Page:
OpenJurist

332 US 392 International Salt Co v. United States

332 U.S. 392

68 S.Ct. 12

92 L.Ed. 20

INTERNATIONAL SALT CO., Inc.,
v.
UNITED STATES.

No. 46.

Argued Oct. 16, 1947.

Decided Nov. 10, 1947.

Appeal from the District Court of the United States for the Southern District of New York.

Mr. Lemuel Skidmore, of New York City, for appellant.

Mr. Robert L. Stern, of Washington, D.C., for appellee.

Mr. Justice JACKSON delivered the opinion of the Court.

1

The Government brought this civil action to enjoin the International Salt Company, appellant here, from carrying out provisions of the leases of its patented machines to the effect that lessees would use therein only International's salt products. The restriction is alleged to violate § 1 of the Sherman Act,1 and § 3 of the Clayton Act.2 Upon appellant's answer and admissions of fact, the Government moved for summary judgment under Rule 56 of the Rules of Civil Procedure, 28 U.S.C.A. following section 723c, upon the ground that no issue as to a material fact was presented and that, on the admissions, judgment followed as matter of law. Neither party submitted affidavits. Judgment was granted3 and appeal was taken directly to this Court.4

2

It was established by pleadings or admissions that the International Salt Company is engaged in interstate commerce in salt, of which it is the country's largest producer for industrial uses. It also owns patents on two machines for utilization of salt products. One, the 'Lixator,' dissolves rock salt into a brine used in various industrial processes. The other, the 'Saltomat,' injects salt, in tablet form, into canned products during the canning process. The principal distribution of each of these machines is under leases which, among other things, require the lessees to purchase from appellant all unpatented salt and salt tablets consumed in the leased machines.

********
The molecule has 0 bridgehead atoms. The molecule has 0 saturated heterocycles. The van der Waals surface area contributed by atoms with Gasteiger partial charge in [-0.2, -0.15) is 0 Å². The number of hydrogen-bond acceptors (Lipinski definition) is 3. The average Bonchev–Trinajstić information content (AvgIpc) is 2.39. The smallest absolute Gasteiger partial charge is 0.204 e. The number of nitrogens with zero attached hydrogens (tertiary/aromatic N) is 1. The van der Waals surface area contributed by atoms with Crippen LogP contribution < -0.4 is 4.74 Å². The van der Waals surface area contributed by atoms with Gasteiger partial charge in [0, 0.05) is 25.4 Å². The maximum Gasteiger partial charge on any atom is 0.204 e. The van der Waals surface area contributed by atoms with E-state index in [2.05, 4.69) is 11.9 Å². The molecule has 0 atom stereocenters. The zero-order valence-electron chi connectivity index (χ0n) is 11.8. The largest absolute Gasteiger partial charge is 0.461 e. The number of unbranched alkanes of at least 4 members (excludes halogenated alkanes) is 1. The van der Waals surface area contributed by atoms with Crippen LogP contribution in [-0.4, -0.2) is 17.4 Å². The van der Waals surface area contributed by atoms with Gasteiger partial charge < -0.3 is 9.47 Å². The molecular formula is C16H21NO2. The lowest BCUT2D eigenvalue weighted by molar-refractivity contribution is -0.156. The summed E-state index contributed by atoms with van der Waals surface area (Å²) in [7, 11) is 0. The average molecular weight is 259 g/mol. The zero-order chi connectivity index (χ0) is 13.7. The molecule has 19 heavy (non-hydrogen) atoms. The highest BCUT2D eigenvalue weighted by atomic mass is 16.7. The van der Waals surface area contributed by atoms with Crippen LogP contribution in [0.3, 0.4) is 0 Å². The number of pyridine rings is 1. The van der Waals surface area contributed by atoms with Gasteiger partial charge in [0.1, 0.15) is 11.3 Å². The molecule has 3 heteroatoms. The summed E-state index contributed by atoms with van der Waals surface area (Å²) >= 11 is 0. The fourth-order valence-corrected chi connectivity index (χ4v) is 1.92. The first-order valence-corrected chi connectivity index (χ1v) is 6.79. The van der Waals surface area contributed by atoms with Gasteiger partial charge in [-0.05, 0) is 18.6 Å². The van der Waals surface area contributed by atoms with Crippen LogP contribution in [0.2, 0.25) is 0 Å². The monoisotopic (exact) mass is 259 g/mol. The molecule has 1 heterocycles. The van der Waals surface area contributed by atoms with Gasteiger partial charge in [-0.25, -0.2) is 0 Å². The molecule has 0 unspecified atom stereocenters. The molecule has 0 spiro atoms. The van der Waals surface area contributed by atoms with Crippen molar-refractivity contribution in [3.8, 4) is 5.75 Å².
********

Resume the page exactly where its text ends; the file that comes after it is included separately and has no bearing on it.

3

Appellant had outstanding 790 leases of an equal number of 'Lixators,' all of which leases were on appellant's standard form containing the tying clause5 and other standard provisions; of 50 other leases which somewhat varied the terms, all but 4 contained the tying clause. It also had in effect 73 leases of 96 'Saltomats,' all containing the restrictive clause.6 In 1944, appellant sold approximately 119,000 tons of salt, for about $500,000, for use in these machines.